The importance of being informed: Experimental evidence on demand for environmental quality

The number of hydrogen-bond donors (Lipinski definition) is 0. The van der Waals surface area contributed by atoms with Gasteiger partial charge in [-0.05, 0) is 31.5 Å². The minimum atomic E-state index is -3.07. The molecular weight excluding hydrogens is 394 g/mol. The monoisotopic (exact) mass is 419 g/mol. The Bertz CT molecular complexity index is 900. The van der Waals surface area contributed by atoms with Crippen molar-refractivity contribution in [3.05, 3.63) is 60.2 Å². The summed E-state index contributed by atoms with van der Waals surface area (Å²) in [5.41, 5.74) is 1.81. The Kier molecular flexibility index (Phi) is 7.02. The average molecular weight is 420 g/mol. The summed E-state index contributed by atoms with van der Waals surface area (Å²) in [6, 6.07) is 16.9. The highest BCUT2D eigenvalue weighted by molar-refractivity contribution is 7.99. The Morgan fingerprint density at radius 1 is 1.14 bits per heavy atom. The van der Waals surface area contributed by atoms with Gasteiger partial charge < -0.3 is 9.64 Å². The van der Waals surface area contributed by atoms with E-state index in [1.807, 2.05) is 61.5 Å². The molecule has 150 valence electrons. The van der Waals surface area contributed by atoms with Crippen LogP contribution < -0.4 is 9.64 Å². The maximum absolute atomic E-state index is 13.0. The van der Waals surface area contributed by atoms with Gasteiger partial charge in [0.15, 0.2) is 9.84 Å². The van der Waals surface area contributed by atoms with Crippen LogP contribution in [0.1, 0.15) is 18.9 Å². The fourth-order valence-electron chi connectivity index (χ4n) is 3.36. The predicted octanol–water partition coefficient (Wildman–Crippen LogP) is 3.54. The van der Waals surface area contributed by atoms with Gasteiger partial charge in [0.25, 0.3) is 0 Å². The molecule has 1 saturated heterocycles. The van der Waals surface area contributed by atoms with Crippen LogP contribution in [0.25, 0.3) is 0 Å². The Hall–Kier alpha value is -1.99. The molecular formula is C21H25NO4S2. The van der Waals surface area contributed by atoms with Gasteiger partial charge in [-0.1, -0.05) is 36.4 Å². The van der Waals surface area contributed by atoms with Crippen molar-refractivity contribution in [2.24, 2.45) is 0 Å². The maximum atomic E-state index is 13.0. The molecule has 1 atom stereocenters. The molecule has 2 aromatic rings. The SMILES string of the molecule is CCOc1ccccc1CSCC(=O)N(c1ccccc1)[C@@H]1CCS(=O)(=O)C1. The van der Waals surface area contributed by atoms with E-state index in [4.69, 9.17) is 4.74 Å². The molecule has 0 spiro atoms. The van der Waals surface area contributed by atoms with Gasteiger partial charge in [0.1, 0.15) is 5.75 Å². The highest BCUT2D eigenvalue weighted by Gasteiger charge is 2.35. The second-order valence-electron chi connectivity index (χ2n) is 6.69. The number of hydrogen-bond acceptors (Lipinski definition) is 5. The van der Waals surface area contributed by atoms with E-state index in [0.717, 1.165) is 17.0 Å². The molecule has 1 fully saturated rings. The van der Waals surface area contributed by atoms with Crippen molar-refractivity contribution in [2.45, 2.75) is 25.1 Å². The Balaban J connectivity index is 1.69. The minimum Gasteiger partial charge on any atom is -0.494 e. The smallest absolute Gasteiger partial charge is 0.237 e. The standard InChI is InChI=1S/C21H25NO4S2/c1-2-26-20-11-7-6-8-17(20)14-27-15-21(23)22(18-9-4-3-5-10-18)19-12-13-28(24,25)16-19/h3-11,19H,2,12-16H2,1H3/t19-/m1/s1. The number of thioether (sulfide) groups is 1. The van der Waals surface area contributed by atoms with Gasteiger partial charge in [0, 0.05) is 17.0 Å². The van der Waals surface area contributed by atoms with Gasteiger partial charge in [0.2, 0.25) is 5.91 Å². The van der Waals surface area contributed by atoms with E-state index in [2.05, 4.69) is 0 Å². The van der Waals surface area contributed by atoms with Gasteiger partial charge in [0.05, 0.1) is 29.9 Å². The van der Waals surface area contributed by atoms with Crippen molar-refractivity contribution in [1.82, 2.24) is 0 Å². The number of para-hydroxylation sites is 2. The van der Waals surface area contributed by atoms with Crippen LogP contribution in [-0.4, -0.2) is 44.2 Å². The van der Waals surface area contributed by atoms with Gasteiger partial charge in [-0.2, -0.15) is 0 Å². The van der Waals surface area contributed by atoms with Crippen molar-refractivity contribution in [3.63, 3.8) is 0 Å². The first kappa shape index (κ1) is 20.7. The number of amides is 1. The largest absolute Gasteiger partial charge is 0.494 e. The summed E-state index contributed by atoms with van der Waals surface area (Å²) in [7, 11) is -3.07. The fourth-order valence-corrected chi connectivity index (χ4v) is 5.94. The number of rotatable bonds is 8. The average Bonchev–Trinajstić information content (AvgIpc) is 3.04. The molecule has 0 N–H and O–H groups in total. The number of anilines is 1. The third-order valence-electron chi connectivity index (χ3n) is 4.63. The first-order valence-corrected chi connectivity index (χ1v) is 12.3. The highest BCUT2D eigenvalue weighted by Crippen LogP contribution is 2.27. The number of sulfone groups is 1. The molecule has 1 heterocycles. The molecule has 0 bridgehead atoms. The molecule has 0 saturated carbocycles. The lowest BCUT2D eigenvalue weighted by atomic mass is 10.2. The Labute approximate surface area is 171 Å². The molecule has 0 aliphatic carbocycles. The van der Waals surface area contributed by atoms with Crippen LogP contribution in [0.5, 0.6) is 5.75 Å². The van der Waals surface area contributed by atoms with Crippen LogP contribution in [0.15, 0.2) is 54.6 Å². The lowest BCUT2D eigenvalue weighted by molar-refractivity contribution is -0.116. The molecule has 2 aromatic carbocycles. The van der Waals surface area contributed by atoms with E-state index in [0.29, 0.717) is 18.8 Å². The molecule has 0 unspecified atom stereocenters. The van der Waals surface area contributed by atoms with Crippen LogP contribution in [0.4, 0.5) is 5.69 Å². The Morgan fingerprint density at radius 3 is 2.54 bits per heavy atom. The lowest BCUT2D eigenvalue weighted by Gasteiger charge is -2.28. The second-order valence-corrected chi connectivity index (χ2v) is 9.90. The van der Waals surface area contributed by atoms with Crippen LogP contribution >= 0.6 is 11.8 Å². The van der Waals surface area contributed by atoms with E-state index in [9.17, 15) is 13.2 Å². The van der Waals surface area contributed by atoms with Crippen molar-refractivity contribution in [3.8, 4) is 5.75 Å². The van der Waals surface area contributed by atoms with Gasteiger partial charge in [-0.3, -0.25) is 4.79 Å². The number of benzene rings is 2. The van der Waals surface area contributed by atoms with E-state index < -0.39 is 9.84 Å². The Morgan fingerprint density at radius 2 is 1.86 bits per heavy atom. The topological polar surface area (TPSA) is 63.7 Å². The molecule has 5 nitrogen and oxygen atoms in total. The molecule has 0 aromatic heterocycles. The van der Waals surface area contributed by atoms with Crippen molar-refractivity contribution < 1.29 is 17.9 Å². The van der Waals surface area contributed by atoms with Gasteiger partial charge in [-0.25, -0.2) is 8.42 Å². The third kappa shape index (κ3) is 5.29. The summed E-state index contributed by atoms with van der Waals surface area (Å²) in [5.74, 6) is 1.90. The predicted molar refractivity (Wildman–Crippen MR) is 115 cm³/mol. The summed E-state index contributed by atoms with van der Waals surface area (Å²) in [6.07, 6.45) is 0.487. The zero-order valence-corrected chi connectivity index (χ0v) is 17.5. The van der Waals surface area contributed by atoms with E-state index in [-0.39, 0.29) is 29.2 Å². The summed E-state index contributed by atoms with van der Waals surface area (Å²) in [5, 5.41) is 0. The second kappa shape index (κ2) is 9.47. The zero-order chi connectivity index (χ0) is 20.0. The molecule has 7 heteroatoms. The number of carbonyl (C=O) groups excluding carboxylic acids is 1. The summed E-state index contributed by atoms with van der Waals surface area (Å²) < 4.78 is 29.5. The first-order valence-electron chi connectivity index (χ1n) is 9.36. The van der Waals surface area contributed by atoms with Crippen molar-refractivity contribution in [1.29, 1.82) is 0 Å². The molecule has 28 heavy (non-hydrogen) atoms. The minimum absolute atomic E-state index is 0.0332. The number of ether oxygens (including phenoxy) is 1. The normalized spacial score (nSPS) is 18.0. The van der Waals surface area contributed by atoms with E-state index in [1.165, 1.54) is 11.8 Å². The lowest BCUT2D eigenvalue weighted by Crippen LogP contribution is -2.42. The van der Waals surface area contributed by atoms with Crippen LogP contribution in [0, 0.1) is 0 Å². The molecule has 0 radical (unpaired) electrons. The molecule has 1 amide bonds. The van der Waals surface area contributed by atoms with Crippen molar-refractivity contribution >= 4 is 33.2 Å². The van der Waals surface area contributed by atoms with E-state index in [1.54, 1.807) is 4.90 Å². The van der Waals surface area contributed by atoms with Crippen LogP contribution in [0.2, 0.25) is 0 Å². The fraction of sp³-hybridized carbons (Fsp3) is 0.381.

To what extent does information affect the demand for environmental quality? A randomly selected group of households in an Indian city were informed whether or not their drinking water had tested positive for fecal contamination using a simple, inexpensive test kit. Households initially not purifying their water and told that their drinking water was possibly contaminated, were 11 percentage points more likely to begin some form of home purification in the next eight weeks than households that received no information. They spent $7.24 (at PPP) more on purification than control households. By way of comparison, an additional year of schooling of the most educated male in the household is associated with a 3 percentage-point rise in the probability of initial purification, while a standard-deviation increase in the wealth index is associated with a 12 percentage-point rise in this probability and an $11.75 rise in expenditure. Initially purifying households that received a "no contamination" result did not react by reducing purification. These results suggest that estimates of the demand for environment quality that assume full information may significantly under-estimate it.
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